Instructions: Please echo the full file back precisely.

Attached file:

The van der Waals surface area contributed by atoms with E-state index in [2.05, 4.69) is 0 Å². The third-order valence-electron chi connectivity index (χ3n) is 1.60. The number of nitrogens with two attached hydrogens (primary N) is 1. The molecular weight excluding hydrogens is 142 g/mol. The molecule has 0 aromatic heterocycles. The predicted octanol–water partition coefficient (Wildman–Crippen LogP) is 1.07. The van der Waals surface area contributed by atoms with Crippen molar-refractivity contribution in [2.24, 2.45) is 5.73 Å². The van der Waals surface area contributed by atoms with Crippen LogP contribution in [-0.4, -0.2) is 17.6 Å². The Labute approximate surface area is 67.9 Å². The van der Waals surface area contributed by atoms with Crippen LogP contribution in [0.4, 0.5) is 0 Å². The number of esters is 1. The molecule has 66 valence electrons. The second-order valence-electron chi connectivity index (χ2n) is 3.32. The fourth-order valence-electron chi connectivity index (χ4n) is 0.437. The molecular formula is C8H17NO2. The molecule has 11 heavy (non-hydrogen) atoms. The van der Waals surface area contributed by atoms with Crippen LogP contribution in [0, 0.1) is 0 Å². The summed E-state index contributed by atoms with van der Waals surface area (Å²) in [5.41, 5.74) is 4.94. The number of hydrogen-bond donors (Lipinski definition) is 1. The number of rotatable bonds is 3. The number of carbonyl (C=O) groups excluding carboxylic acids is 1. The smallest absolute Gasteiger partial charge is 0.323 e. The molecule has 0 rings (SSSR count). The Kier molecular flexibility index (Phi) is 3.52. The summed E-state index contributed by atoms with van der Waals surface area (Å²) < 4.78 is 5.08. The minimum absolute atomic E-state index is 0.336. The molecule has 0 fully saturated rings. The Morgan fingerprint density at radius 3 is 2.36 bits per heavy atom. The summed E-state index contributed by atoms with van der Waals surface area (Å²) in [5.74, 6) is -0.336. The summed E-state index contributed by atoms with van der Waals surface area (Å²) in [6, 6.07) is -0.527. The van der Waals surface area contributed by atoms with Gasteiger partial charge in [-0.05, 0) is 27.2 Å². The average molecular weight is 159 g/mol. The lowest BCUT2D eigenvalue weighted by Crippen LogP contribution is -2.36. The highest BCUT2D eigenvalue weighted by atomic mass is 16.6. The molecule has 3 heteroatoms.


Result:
The van der Waals surface area contributed by atoms with E-state index in [2.05, 4.69) is 0 Å². The third-order valence-electron chi connectivity index (χ3n) is 1.60. The number of nitrogens with two attached hydrogens (primary N) is 1. The molecular weight excluding hydrogens is 142 g/mol. The molecule has 0 aromatic heterocycles. The predicted octanol–water partition coefficient (Wildman–Crippen LogP) is 1.07. The van der Waals surface area contributed by atoms with Crippen molar-refractivity contribution in [2.24, 2.45) is 5.73 Å². The van der Waals surface area contributed by atoms with Crippen LogP contribution in [-0.4, -0.2) is 17.6 Å². The Labute approximate surface area is 67.9 Å². The van der Waals surface area contributed by atoms with Crippen LogP contribution in [0.4, 0.5) is 0 Å². The number of esters is 1. The molecule has 66 valence electrons. The second-order valence-electron chi connectivity index (χ2n) is 3.32. The fourth-order valence-electron chi connectivity index (χ4n) is 0.437. The molecular formula is C8H17NO2. The molecule has 11 heavy (non-hydrogen) atoms. The van der Waals surface area contributed by atoms with Crippen LogP contribution in [0, 0.1) is 0 Å². The summed E-state index contributed by atoms with van der Waals surface area (Å²) in [5.41, 5.74) is 4.94. The number of hydrogen-bond donors (Lipinski definition) is 1. The number of rotatable bonds is 3. The number of carbonyl (C=O) groups excluding carboxylic acids is 1. The smallest absolute Gasteiger partial charge is 0.323 e. The molecule has 0 rings (SSSR count). The Kier molecular flexibility index (Phi) is 3.52. The summed E-state index contributed by atoms with van der Waals surface area (Å²) < 4.78 is 5.08. The minimum absolute atomic E-state index is 0.336. The molecule has 0 fully saturated rings. The Morgan fingerprint density at radius 3 is 2.36 bits per heavy atom. The summed E-state index contributed by atoms with van der Waals surface area (Å²) in [5.74, 6) is -0.336. The summed E-state index contributed by atoms with van der Waals surface area (Å²) in [6, 6.07) is -0.527. The van der Waals surface area contributed by atoms with Gasteiger partial charge in [-0.05, 0) is 27.2 Å². The average molecular weight is 159 g/mol. The lowest BCUT2D eigenvalue weighted by Crippen LogP contribution is -2.36. The highest BCUT2D eigenvalue weighted by atomic mass is 16.6. The molecule has 3 heteroatoms.